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17 September 2014
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Nature's Calendar

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Waterway activities

Water wonderland

Otter c/o PA Images

Our waterways offer great opportunities for wildlife watching.

Why not take a few tips from the Nature's Calendar team as we get closer to waterway wildlife.

Otters love fresh water but are hard to spot. Photo - PA Images.

Here are some great nature activities which you can take part in or near waterways in the British Isles:

* Bird and mammal watching.
* Swan safari.
* Vole watching.
* Bat watching.

Bird and mammal watching

Badger c/o SWT Waterways are great places to watch birds dabbling and diving on and around the water.

Look out for the Dipper, a small white and brown bird which wades, skims, swims and dives in fast-running streams and waterways.

Also watch out for Grey Wagtails, a grey, yellow and white bird which loves streams and riversides.

Scan the landscape for both birds dabbling close to the water and perching on rocks and boulders near streams.

But it's not just the birds putting on a show for visitors - if you're really patient you might even see one or two small mammals cross your path.

Here are Nature's Calendar's top tips for bird and mammal watching in lochs, rivers and lakes:

* Small mammals such as Otters, Badgers and Voles can sometimes be spotted on shorelines e.g. Loch Leven.

* Why not look for footprints? Badgers have five toes with big front claws and smaller ones at the back, while foxes have four toes, leaving a paw print similar to a dog's.

* If you've brought your binoculars to watch the birds, try turning them around to use them as a magnifying glass for tracks on the ground to help you identify them.

* The best time of day to spot an Otter or Water Vole is early morning or evening when they are more active in and around the water's edge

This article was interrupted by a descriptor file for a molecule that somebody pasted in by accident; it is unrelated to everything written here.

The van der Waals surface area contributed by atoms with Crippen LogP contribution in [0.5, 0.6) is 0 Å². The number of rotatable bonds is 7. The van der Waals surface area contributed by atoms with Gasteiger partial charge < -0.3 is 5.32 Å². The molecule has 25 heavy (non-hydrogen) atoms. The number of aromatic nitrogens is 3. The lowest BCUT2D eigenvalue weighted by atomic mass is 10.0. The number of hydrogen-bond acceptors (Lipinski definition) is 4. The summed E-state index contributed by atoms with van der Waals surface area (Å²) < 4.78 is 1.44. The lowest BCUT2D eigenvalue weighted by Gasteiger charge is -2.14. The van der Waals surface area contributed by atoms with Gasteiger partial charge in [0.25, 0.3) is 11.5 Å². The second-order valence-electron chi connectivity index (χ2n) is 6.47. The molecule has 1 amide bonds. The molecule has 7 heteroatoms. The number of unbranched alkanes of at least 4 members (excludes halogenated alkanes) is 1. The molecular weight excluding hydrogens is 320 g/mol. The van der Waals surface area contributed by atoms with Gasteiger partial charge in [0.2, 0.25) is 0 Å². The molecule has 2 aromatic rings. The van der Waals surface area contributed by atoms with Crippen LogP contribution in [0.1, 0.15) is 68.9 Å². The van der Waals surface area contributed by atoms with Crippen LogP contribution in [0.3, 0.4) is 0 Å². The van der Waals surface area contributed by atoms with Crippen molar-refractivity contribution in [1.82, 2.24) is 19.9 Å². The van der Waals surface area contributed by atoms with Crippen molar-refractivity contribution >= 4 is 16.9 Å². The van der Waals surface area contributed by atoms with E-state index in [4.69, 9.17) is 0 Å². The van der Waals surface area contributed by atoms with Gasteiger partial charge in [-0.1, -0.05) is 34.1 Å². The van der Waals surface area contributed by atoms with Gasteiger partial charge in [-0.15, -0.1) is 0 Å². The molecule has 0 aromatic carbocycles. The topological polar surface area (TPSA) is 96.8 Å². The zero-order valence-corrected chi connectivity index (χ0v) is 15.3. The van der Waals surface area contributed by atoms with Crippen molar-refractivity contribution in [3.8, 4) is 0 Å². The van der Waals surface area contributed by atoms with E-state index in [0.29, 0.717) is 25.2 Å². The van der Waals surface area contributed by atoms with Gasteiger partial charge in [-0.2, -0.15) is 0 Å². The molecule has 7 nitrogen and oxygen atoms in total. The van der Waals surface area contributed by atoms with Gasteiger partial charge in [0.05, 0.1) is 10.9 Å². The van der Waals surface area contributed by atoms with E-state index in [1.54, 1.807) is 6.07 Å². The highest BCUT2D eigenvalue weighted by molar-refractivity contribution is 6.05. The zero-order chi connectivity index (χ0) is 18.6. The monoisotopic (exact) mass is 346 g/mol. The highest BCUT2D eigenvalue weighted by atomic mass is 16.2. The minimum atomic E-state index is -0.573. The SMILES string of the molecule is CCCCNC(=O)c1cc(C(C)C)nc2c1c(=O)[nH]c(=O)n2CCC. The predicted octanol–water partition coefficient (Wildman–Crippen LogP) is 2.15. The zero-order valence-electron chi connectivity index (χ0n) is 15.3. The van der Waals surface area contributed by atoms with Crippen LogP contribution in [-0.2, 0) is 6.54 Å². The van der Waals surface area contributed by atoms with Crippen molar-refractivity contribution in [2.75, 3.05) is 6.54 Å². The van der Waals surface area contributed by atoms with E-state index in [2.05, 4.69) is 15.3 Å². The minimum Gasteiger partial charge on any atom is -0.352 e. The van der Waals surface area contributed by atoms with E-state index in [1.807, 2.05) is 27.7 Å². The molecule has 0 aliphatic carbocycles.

* Try and find a spot which already has some evidence of animal activity e.g. prints or droppings

* The golden rule - stay still, quiet and be patient!

Water Voles

Water  Vole c/o PA ImagesIt goes without saying that rivers and wetlands are great places to watch Water Voles.

These shy creatures aren't always the easiest to spot, but here are a few tips for seeing them:

* Look along river and waterway bank sides for small mounds of mud covered in animal poo and chewed up grass.

* Keep your eyes open for Water Vole prints in soft mud. Their front feet have four toes, leaving a star shaped pattern, whilst their back feet boast five toes.

* Listen out for a distinctive plopping sound when a Water Vole jumps into the water to avoid any humans passing-by.

* These chestnut-brown coloured creatures have distinctive short rounded ears and a long hairy tail. They resemble a Rat with a blunt nose.

* The Mammal Society website provides a wealth of information about Water Voles.

Bat-watching tips

Many waterway areas are good for bat watching including the following Nature's Calendar locations:

Loch Leven in Scotland
Golden Valley, Herefordshire

Also try country estates such as Culzean in Scotland and Crom Castle in Northern Ireland.

Here's a few tips to get you started:

* It goes without saying that night-time is the best time of day to watch bat activity.

* Wear dark clothing to blend in with the landscape and stay very still and quiet so as not to startle the bats.

* Bats can be hard to identify during flight but there is one obvious factor - the smallest common bat, the Pipistrelle, only measures about 25cm, while the Noctule bat has a wingspan one and a half times this size.

* If you listen very carefully you may also be able to hear some of the bats' lower frequency calls, about 12 to 15 high-pitched squeaks per second.



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Seal safari

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Activities (Image: Shelduck c/o Wildlife and Wetlandd Trust)

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